Oh, one more wrinkle. The minimum cost of public works projects that generate Percent for Art funds isn’t quite as simple as just an even $5 million. As a May 2022 staff report explains, the threshold is adjusted according to something called the Construction Cost Index. Well, that isn’t helping us right now. We’re in an era of record-high construction costs. The staff report notes: “For 2021, the eligibility threshold was $5,132,371. For 2022, the eligibility threshold is $5,510,202.” Public works projects effectively need to be half a million dollars more expensive in 2022 to create any funds for arts. Future projections for Percent for Art depend on what the city actually ends up spending on planned construction projects, something that’s always subject to change in the best economic climate. One construction project the Percent for Art report looks ahead to is the Madison Public Market, but funding for that is in doubt now.

How much arts funding from the City of Madison would be enough? Well, at the moment we’re in no danger of even approaching an investment that would do justice to the economic impact of the arts in the Madison area, or would help more of the area’s artists and musicians see a long-term, economically viable future here. Wolf told me during the lows of summer 2020 that “I’m basically looking for nickels and dimes to do my work, which is not that different from pre-COVID, but slightly.”

Trying to follow this arts funding—take it from someone who’s worked at it for years—illustrates the wearying complexity that hinders participation in local government. First, we’ve got an obscure commission with an unrelated-sounding name doling out, most years, the majority or at least the plurality of the city’s arts funding. The meeting times aren’t convenient—last week’s was at 4 p.m. at Monona Terrace on a weekday. When you look over the budget documents available at Room Tax meetings or online, you don’t really get a chance to understand the funding items in detail. The breakdown of the budget passed last week, for instance, describes some of the non-Overture arts funding items this way:

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Music—$55,000 ($25k for Dane Dances and $30k for Make Music Madison)  

Art/Fests—$17,500

Blink—$30,000  

Implementation of Music Tourism Economic Recovery Plan—$25,000

If you’re not already familiar with this programming, what can you really do with that information? Even if you’re well-versed in this stuff, you could use a lot more detail about who is responsible for executing different programs, how specifically the funding is parceled out, how the city tracks the impact of that funding, and so on. Wolf and Puerta provided some helpful context in a presentation to the Room Tax Commission in August, but that isn’t intended to give people a granular breakdown of each specific item’s workings. So at the time the commission is making these decisions, there really isn’t much of a way for the public to fully understand them.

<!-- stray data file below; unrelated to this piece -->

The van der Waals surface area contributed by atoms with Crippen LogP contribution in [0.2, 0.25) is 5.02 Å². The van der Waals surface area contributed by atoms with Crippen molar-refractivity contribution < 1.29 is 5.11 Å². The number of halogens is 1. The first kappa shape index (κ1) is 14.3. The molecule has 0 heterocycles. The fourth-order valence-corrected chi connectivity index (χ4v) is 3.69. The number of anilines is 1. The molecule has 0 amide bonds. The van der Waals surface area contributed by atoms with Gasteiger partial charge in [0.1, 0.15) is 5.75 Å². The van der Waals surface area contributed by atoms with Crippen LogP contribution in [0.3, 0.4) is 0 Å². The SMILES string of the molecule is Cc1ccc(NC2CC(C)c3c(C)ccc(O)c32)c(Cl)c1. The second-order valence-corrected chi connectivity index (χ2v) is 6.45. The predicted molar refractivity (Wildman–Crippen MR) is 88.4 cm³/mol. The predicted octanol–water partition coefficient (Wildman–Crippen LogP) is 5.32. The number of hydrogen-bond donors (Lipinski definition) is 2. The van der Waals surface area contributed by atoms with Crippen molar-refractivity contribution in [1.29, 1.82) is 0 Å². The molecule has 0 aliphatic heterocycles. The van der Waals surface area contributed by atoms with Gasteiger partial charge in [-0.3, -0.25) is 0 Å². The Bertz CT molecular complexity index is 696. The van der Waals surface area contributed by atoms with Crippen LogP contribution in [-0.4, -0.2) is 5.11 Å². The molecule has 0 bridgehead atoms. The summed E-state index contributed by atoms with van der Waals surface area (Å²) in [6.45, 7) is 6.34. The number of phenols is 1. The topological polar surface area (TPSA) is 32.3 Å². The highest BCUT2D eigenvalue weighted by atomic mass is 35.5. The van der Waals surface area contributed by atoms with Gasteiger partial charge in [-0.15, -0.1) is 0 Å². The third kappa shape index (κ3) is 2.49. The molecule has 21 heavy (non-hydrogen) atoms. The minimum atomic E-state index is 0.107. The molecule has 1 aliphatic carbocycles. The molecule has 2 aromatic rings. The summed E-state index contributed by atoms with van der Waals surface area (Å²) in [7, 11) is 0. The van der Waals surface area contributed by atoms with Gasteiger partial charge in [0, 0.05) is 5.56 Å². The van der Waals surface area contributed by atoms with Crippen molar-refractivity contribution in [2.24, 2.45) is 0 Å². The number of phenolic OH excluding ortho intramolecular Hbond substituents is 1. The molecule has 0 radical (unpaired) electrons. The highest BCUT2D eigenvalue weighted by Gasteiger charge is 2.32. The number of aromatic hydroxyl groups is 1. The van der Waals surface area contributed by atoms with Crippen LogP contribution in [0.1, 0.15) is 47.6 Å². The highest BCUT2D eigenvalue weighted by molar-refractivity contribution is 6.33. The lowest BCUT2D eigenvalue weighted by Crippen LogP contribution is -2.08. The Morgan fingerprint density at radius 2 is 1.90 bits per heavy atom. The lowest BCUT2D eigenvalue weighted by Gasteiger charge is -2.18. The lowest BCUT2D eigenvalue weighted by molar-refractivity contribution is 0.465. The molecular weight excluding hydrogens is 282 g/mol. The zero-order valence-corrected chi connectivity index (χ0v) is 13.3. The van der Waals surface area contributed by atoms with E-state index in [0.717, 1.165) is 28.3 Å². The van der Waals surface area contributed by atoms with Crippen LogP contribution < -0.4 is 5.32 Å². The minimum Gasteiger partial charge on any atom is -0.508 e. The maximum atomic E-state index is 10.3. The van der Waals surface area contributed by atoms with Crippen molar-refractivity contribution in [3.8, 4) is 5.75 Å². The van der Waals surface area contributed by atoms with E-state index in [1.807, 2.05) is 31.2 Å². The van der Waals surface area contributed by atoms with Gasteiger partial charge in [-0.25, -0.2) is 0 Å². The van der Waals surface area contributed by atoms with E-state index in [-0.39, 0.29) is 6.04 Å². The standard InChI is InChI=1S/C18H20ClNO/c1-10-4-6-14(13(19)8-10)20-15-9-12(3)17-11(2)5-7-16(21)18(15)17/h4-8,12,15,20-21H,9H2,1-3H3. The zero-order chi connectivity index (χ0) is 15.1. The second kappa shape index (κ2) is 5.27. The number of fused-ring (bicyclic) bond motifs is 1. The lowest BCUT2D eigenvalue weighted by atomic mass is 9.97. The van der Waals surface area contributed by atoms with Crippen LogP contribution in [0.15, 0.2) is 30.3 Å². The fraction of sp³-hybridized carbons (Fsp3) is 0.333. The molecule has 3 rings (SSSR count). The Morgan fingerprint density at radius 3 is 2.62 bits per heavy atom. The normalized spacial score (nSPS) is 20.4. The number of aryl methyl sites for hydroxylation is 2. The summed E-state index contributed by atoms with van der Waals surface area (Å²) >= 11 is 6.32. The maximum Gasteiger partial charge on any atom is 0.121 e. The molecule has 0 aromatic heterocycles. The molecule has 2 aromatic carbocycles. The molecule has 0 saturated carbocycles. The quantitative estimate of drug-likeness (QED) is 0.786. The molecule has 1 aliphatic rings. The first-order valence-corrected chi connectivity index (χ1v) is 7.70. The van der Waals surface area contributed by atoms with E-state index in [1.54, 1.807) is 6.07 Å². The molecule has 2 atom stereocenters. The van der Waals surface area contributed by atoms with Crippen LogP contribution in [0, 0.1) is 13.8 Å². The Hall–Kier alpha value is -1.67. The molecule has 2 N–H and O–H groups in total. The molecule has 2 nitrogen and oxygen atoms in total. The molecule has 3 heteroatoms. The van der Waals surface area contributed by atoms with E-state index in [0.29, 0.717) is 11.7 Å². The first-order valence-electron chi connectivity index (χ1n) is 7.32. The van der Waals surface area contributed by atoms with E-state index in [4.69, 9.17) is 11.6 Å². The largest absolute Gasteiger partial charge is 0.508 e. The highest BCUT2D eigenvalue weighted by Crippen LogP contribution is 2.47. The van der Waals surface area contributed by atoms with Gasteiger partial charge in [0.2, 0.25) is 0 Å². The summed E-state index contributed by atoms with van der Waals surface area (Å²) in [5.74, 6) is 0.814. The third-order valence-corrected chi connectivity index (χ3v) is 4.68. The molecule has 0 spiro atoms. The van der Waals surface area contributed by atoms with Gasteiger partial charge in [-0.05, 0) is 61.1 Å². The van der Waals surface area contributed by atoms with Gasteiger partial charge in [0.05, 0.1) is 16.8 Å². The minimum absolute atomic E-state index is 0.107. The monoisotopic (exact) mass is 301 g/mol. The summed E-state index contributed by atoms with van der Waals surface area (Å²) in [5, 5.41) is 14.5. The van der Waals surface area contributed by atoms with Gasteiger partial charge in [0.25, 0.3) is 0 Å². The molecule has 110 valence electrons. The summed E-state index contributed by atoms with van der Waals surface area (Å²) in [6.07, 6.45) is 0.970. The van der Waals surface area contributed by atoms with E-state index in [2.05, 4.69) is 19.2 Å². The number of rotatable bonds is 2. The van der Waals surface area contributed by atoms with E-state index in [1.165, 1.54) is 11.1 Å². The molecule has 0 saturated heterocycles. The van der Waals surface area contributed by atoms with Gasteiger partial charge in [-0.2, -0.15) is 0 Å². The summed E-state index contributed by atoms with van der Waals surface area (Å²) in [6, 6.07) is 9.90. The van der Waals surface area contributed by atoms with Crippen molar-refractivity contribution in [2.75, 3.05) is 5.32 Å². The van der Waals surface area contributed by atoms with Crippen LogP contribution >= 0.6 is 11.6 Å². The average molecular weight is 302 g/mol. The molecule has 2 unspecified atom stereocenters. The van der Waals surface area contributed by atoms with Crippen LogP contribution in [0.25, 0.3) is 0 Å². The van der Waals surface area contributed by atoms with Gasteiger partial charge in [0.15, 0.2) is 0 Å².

It’s not that anyone’s hiding anything or has ill intentions. During last Thursday’s meeting, Room Tax Commission members, including District 4 Alder Mike Verveer, stated that they wished this year’s budget could do more for the arts in particular. When Room Tax revenues started plummeting in 2020, the commission had to cut back that year’s budget and scale back for 2021 as well. This included cutting back on arts-related funding items, but to the commission’s credit, the cuts were not nearly as severe as they could have been.

Room tax revenues are picking back up, but commissioners and city finance staff are likely to stay cautious for at least the next few years, as the Wisconsin State Journal detailed in an August 25 story. If there is to be any kind of large increase to city arts funding anytime soon, it won’t come from this direction.

We’re talking about art, creativity, the deepest human yearnings here, but to understand the city funding aspect of it, we must delve into a realm as dry as toast that’s been left in a blast furnace, and risk inducing states of sleep unknown to science. All of this to keep tabs on an absolutely pathetic, piddling fraction of the overall city budget. It’s hard enough getting your head around it before we even start talking about advocating for more funding and/or different funding approaches. I usually try to convince people that nerdy technical stuff is fascinating, but I confess that I too find this dull and dispiriting.

The problem is that the discussion around Room Tax is not all that robust and that there isn’t much of an effort to bring the public in. Yes, the meetings and meeting documents are public, which is quite a different thing from the public being enthused and engaged. It’s just… insider-y. If you’re in the audience at a Room Tax meeting and have any idea what’s going on, you likely work for one of the programs or organizations that get funding. People who are on Room Tax Commission tend to have clear conflicts of interest. By state law, the commission has to include at least one representative from the hotel industry (in this case the manager of the downtown Doubletree). Most of the current members are on the boards of at least one organization that gets funding from the commission. They disclose these at meetings (see the minutes from August), but I don’t think it’s asking that much to avoid those overlaps in the first place.

Last Thursday’s meeting lasted about half an hour. Two people signed up for public comment: musician Rob Franklin, aka Rob Dz (who also works on the city-funded Greater Madison Music City project), and arts administrator Nick Pjevach. Both spoke in support of arts funding and urged the commission to prioritize equity. 

It would be great to see a process that attracts more people who share their experience and dedication. But that’s also going to require the city coming up with more funding and more political will, and maybe realizing that we are not choosing the right tool for the job.